When the magnets arrived, I wrote a daily task on each one with a fine-point sharpie. (Mistakes can easily be wiped off with nail polish remover and a cotton ball).
The magnets came in packs of 20, so I split them up into a set of ten morning tasks, and a set of ten afternoon/evening tasks. I then stuck the magnets onto the cookie sheet, the morning tasks on the top row and the afternoon/evening tasks on the bottom row, in order for each of my fellas.
I LOVE that all of them could use the same set of cookie sheets, so I didn’t have to create four different chore charts and figure out where to put them all.
This is a great chore chart for big families! Or small families! That’s one of the wonderful things about it. It’s easily adaptable for families of various sizes and age groups, and you can write tasks/chores to suit your needs.
My Favorite Benefit From Our Chore Chart
If I had to remind each of them about every single task…that would be 80 daily reminders that I’d be throwing at them! Who has the mental energy for that? That is crazy-making! Now there are 20 daily tasks for each of the children to take care of, and all I have to say is, “Check your magnets.”
Our Chore Chart & Color Coding System
As I mentioned, each boy has their own colored magnets. That color is also their color for almost everything.
When I write their events on the big family calendar, it’s in their color. Their bath towels are in their color (then I know who left theirs laying on the floor), their toothbrushes are in their color, and their shower loofahs are in their color. You get the jist.
Boy #1 is red, #2 is green, #3 is blue, and #4 is yellow/orange.
Every morning, they know to get up and “do their magnets.” This system is great, because instead of me helping them to transition through each new task, they can plainly see what comes next (since I place the magnets in order of our schedule).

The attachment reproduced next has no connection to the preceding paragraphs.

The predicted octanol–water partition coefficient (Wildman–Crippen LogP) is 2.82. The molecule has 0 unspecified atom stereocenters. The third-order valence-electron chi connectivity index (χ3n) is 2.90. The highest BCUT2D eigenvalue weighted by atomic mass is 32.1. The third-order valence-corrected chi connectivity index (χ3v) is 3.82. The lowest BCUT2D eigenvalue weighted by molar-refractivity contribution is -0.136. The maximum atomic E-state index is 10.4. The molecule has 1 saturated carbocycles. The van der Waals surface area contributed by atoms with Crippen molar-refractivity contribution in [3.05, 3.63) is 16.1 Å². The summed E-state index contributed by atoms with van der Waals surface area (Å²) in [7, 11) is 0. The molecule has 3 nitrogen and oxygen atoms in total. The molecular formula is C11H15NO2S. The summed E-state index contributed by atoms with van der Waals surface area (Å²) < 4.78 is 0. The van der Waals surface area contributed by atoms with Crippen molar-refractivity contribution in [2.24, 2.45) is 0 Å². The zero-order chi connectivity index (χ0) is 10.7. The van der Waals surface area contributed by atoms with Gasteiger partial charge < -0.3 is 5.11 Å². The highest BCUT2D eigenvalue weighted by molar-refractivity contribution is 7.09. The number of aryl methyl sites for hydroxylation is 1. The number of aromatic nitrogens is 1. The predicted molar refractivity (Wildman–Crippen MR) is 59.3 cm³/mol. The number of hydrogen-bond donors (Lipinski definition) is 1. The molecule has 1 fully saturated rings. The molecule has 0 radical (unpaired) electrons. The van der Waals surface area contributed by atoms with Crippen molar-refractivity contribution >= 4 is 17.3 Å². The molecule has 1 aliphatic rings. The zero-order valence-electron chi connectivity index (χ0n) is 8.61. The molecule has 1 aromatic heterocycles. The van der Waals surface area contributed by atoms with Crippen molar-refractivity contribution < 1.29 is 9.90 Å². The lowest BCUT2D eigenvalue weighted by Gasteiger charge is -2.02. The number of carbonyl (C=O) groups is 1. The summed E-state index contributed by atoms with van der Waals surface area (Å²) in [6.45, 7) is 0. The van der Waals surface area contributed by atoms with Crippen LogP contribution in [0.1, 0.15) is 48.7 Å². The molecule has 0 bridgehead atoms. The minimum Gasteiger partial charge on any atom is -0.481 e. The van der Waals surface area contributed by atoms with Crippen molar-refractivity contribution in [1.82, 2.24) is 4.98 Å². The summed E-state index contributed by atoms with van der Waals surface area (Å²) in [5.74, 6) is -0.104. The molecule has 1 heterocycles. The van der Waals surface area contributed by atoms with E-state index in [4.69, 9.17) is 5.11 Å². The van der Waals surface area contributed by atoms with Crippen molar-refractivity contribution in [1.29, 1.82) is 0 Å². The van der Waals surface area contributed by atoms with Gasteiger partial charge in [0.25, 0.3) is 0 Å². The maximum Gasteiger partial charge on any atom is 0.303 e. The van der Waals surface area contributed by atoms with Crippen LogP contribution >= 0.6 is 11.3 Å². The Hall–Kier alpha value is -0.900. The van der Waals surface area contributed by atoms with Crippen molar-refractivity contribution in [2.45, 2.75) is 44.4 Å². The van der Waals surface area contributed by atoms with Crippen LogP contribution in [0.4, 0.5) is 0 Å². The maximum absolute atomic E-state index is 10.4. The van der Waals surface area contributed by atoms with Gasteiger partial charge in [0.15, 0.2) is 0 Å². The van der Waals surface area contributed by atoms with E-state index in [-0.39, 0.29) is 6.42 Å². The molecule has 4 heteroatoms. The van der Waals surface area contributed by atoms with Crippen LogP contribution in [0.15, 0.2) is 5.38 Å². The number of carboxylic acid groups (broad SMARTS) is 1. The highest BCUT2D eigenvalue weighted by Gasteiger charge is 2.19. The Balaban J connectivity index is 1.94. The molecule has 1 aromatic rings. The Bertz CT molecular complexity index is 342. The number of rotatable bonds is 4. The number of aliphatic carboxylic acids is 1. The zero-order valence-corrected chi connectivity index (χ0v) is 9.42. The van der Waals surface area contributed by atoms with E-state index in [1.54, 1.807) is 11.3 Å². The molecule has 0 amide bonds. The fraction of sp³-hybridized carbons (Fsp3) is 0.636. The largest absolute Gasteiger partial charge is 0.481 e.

For example, they wake up and know that they need to get dressed and make their beds before coming down for breakfast. When they come downstairs after doing those things, they move those two magnets over to the “Done” side and get their breakfast.
Next on the list is “Meal Clean-Up,” so they know they need to clean up their breakfast mess and put their dirty dishes in the dishwasher.
And so on, and so on.
When they get home from school, they will then have to work on their bottom row of tasks, like Homework, Pack up for Tomorrow, etc.
Payment for Chores
Many parents wonder if they should pay their kids to do chores, or if it’s just part of being a family and each member should contribute. In our family, we’ve done it both ways.
I do think instilling good work ethic into your kids is important, as well as teaching them the value of a dollar. With payment comes learning about budgets, savings, etc. These are wonderful things for kids to learn!
However, I also understand that sometimes our own budgets as parents are already strapped, and it’s important still to teach kids that they won’t always get rewarded for completing basic tasks. One day that will just be called “adulting” and no one is cheering you on for brushing your teeth and doing your own laundry.
If you’re not able to compensate your kids for their chores at this time, you could still work out some sort of reward system. Maybe their hard work can earn them extra screen time, a special dessert, or a fun outing with Mom or Dad.
Our monetary rewards look like this:
Each daily task or chore on their magnets is worth five cents, so if they completed all 20 magnets, they would earn a dollar for that day.
If they don’t move the magnet over, they don’t get credit for it, simple as that. The point of this chore chart is to take the responsibility off of me and put it back onto my kids, so I’m not reminding them to follow through.
Also, if they move a magnet over without actually doing that task (for instance, if they moved over “Tidy Bedroom” but I still find dirty laundry and toys on their floor), then they get one warning, where they just have to put that one magnet back and not get credit for that chore that day. If he is a repeat offender, he gets a zero for the whole day. You don’t get rewarded for not doing the job around here.
At the end of each night, I record how many magnets each of my boys finished, and move the completed magnets back over to the “To Do” side for a fresh start the next day.
Pay days are every other Friday (the same day Handsome Hubby gets paid). We figure out how much they’ve earned in their two week pay period.
The boys are required to Give 10% (we combine their donations and find a reputable cause once or twice a year), Save 25% (in their savings accounts), and then are left to Spend the other 65% however they choose.
They’re learning some good lessons about saving up for a long time for something they really want, versus spending willy-nilly, like the time #3 convinced #4 to purchase his turn on the iPad for $8. Sigh….
Anyway, that’s our system and we’re sticking to it!
Chores for Kids by Age